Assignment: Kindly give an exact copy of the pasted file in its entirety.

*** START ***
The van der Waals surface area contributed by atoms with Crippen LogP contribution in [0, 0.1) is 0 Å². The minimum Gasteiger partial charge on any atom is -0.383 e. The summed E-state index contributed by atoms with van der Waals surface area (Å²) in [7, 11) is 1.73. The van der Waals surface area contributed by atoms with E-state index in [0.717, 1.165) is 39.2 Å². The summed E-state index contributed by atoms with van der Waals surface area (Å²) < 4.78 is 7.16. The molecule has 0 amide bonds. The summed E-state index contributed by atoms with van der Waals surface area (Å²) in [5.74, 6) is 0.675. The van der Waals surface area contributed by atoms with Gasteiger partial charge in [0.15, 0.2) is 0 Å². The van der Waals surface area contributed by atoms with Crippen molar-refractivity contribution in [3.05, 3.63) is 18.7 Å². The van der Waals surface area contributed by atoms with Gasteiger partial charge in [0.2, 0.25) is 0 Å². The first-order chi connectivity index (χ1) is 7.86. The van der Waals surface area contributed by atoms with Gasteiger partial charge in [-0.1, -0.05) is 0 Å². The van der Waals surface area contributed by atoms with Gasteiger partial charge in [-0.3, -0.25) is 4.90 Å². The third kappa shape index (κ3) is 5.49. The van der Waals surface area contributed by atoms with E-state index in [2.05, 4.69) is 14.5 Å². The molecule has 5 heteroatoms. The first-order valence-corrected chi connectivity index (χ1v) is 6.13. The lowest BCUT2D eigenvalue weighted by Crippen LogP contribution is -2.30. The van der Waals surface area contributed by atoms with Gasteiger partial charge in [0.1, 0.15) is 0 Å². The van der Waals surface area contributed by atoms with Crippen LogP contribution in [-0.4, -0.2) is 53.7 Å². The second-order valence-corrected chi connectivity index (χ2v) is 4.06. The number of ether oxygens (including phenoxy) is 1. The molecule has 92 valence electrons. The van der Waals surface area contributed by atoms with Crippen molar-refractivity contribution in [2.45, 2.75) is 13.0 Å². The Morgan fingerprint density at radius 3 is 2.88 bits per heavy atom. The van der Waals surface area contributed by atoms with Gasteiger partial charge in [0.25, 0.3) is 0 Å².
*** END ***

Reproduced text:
The van der Waals surface area contributed by atoms with Crippen LogP contribution in [0, 0.1) is 0 Å². The minimum Gasteiger partial charge on any atom is -0.383 e. The summed E-state index contributed by atoms with van der Waals surface area (Å²) in [7, 11) is 1.73. The van der Waals surface area contributed by atoms with E-state index in [0.717, 1.165) is 39.2 Å². The summed E-state index contributed by atoms with van der Waals surface area (Å²) < 4.78 is 7.16. The molecule has 0 amide bonds. The summed E-state index contributed by atoms with van der Waals surface area (Å²) in [5.74, 6) is 0.675. The van der Waals surface area contributed by atoms with Gasteiger partial charge in [0.15, 0.2) is 0 Å². The van der Waals surface area contributed by atoms with Crippen molar-refractivity contribution in [3.05, 3.63) is 18.7 Å². The van der Waals surface area contributed by atoms with Gasteiger partial charge in [0.2, 0.25) is 0 Å². The first-order chi connectivity index (χ1) is 7.86. The van der Waals surface area contributed by atoms with Gasteiger partial charge in [-0.1, -0.05) is 0 Å². The van der Waals surface area contributed by atoms with Gasteiger partial charge in [-0.3, -0.25) is 4.90 Å². The third kappa shape index (κ3) is 5.49. The van der Waals surface area contributed by atoms with E-state index in [2.05, 4.69) is 14.5 Å². The molecule has 5 heteroatoms. The first-order valence-corrected chi connectivity index (χ1v) is 6.13. The lowest BCUT2D eigenvalue weighted by Crippen LogP contribution is -2.30. The van der Waals surface area contributed by atoms with Gasteiger partial charge in [0.1, 0.15) is 0 Å². The van der Waals surface area contributed by atoms with Crippen LogP contribution in [-0.4, -0.2) is 53.7 Å². The second-order valence-corrected chi connectivity index (χ2v) is 4.06. The number of ether oxygens (including phenoxy) is 1. The molecule has 92 valence electrons. The van der Waals surface area contributed by atoms with Crippen molar-refractivity contribution in [2.45, 2.75) is 13.0 Å². The Morgan fingerprint density at radius 3 is 2.88 bits per heavy atom. The van der Waals surface area contributed by atoms with Gasteiger partial charge in [0.25, 0.3) is 0 Å².